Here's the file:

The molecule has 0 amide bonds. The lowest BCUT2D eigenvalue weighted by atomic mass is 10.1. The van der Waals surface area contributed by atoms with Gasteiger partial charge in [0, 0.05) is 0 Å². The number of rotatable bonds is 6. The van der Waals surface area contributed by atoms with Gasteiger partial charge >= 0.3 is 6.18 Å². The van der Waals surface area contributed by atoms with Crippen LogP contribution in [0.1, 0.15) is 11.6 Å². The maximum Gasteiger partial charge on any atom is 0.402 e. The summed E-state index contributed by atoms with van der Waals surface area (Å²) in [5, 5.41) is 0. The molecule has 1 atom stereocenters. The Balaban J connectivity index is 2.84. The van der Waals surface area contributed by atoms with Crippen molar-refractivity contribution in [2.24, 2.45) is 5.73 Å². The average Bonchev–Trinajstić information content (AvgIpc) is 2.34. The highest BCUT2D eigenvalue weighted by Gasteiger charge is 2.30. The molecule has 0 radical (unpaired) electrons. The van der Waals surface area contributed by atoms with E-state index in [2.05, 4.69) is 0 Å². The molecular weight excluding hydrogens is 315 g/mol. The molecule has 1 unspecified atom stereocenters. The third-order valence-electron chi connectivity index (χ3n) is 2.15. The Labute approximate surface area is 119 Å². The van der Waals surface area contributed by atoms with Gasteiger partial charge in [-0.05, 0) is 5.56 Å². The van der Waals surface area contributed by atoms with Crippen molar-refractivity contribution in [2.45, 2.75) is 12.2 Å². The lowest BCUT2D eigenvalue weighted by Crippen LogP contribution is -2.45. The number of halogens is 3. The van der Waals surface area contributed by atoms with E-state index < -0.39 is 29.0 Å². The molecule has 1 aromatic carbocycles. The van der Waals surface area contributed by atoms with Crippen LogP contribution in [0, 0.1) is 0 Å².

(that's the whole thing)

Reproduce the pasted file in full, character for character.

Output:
The molecule has 0 amide bonds. The lowest BCUT2D eigenvalue weighted by atomic mass is 10.1. The van der Waals surface area contributed by atoms with Gasteiger partial charge in [0, 0.05) is 0 Å². The number of rotatable bonds is 6. The van der Waals surface area contributed by atoms with Gasteiger partial charge >= 0.3 is 6.18 Å². The van der Waals surface area contributed by atoms with Crippen LogP contribution in [0.1, 0.15) is 11.6 Å². The maximum Gasteiger partial charge on any atom is 0.402 e. The summed E-state index contributed by atoms with van der Waals surface area (Å²) in [5, 5.41) is 0. The molecule has 1 atom stereocenters. The Balaban J connectivity index is 2.84. The van der Waals surface area contributed by atoms with Crippen molar-refractivity contribution in [2.24, 2.45) is 5.73 Å². The average Bonchev–Trinajstić information content (AvgIpc) is 2.34. The highest BCUT2D eigenvalue weighted by Gasteiger charge is 2.30. The molecule has 0 radical (unpaired) electrons. The van der Waals surface area contributed by atoms with E-state index in [2.05, 4.69) is 0 Å². The molecular weight excluding hydrogens is 315 g/mol. The molecule has 1 unspecified atom stereocenters. The third-order valence-electron chi connectivity index (χ3n) is 2.15. The Labute approximate surface area is 119 Å². The van der Waals surface area contributed by atoms with Gasteiger partial charge in [-0.05, 0) is 5.56 Å². The van der Waals surface area contributed by atoms with Crippen molar-refractivity contribution in [2.45, 2.75) is 12.2 Å². The lowest BCUT2D eigenvalue weighted by Crippen LogP contribution is -2.45. The number of halogens is 3. The van der Waals surface area contributed by atoms with E-state index < -0.39 is 29.0 Å². The molecule has 1 aromatic carbocycles. The van der Waals surface area contributed by atoms with Crippen LogP contribution in [0, 0.1) is 0 Å².